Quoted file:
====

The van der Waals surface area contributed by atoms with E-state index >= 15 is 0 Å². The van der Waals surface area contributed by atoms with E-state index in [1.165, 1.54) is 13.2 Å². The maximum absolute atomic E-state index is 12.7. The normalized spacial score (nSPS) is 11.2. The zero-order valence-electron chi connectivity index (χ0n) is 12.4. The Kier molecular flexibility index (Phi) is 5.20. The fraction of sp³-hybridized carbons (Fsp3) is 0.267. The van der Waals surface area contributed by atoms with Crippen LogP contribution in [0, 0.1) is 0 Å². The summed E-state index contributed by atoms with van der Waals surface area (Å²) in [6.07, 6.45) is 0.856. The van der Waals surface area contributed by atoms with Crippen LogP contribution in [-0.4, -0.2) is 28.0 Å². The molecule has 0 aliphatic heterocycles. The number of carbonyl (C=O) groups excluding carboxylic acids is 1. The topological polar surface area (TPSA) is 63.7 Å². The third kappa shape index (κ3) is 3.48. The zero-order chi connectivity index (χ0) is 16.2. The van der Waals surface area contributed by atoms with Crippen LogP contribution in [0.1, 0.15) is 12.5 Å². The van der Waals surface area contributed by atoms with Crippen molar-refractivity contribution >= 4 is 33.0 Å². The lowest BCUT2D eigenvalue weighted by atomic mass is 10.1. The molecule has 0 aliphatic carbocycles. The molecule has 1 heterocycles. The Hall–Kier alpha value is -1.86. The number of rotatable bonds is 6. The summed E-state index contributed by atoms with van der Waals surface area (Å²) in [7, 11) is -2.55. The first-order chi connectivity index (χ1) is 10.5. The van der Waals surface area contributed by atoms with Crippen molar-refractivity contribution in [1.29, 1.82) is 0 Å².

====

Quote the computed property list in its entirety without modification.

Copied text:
The van der Waals surface area contributed by atoms with E-state index >= 15 is 0 Å². The van der Waals surface area contributed by atoms with E-state index in [1.165, 1.54) is 13.2 Å². The maximum absolute atomic E-state index is 12.7. The normalized spacial score (nSPS) is 11.2. The zero-order valence-electron chi connectivity index (χ0n) is 12.4. The Kier molecular flexibility index (Phi) is 5.20. The fraction of sp³-hybridized carbons (Fsp3) is 0.267. The van der Waals surface area contributed by atoms with Crippen LogP contribution in [0, 0.1) is 0 Å². The summed E-state index contributed by atoms with van der Waals surface area (Å²) in [6.07, 6.45) is 0.856. The van der Waals surface area contributed by atoms with Crippen LogP contribution in [-0.4, -0.2) is 28.0 Å². The molecule has 0 aliphatic heterocycles. The number of carbonyl (C=O) groups excluding carboxylic acids is 1. The topological polar surface area (TPSA) is 63.7 Å². The third kappa shape index (κ3) is 3.48. The zero-order chi connectivity index (χ0) is 16.2. The van der Waals surface area contributed by atoms with Crippen LogP contribution in [0.1, 0.15) is 12.5 Å². The van der Waals surface area contributed by atoms with Crippen molar-refractivity contribution >= 4 is 33.0 Å². The lowest BCUT2D eigenvalue weighted by atomic mass is 10.1. The molecule has 0 aliphatic carbocycles. The molecule has 1 heterocycles. The Hall–Kier alpha value is -1.86. The number of rotatable bonds is 6. The summed E-state index contributed by atoms with van der Waals surface area (Å²) in [7, 11) is -2.55. The first-order chi connectivity index (χ1) is 10.5. The van der Waals surface area contributed by atoms with Crippen molar-refractivity contribution in [1.29, 1.82) is 0 Å².